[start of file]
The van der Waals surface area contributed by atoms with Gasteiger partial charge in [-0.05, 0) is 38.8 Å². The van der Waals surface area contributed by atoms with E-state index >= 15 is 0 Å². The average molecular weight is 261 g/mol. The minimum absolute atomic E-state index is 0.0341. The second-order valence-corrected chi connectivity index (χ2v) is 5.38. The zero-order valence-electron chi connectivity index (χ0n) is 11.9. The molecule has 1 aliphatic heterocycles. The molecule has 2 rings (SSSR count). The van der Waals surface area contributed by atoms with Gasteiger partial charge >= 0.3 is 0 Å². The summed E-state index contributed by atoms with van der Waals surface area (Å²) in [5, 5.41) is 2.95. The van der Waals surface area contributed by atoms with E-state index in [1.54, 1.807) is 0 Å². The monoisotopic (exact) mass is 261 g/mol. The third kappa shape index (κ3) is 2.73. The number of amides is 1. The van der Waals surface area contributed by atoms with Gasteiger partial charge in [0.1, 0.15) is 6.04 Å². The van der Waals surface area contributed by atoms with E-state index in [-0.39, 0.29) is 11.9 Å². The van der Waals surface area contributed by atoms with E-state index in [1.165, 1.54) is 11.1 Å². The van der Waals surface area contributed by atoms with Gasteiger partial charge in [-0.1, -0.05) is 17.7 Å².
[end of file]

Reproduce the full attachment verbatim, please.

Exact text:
The van der Waals surface area contributed by atoms with Gasteiger partial charge in [-0.05, 0) is 38.8 Å². The van der Waals surface area contributed by atoms with E-state index >= 15 is 0 Å². The average molecular weight is 261 g/mol. The minimum absolute atomic E-state index is 0.0341. The second-order valence-corrected chi connectivity index (χ2v) is 5.38. The zero-order valence-electron chi connectivity index (χ0n) is 11.9. The molecule has 1 aliphatic heterocycles. The molecule has 2 rings (SSSR count). The van der Waals surface area contributed by atoms with Gasteiger partial charge >= 0.3 is 0 Å². The summed E-state index contributed by atoms with van der Waals surface area (Å²) in [5, 5.41) is 2.95. The van der Waals surface area contributed by atoms with E-state index in [1.54, 1.807) is 0 Å². The monoisotopic (exact) mass is 261 g/mol. The third kappa shape index (κ3) is 2.73. The number of amides is 1. The van der Waals surface area contributed by atoms with Gasteiger partial charge in [0.1, 0.15) is 6.04 Å². The van der Waals surface area contributed by atoms with E-state index in [-0.39, 0.29) is 11.9 Å². The van der Waals surface area contributed by atoms with E-state index in [1.165, 1.54) is 11.1 Å². The van der Waals surface area contributed by atoms with Gasteiger partial charge in [-0.1, -0.05) is 17.7 Å².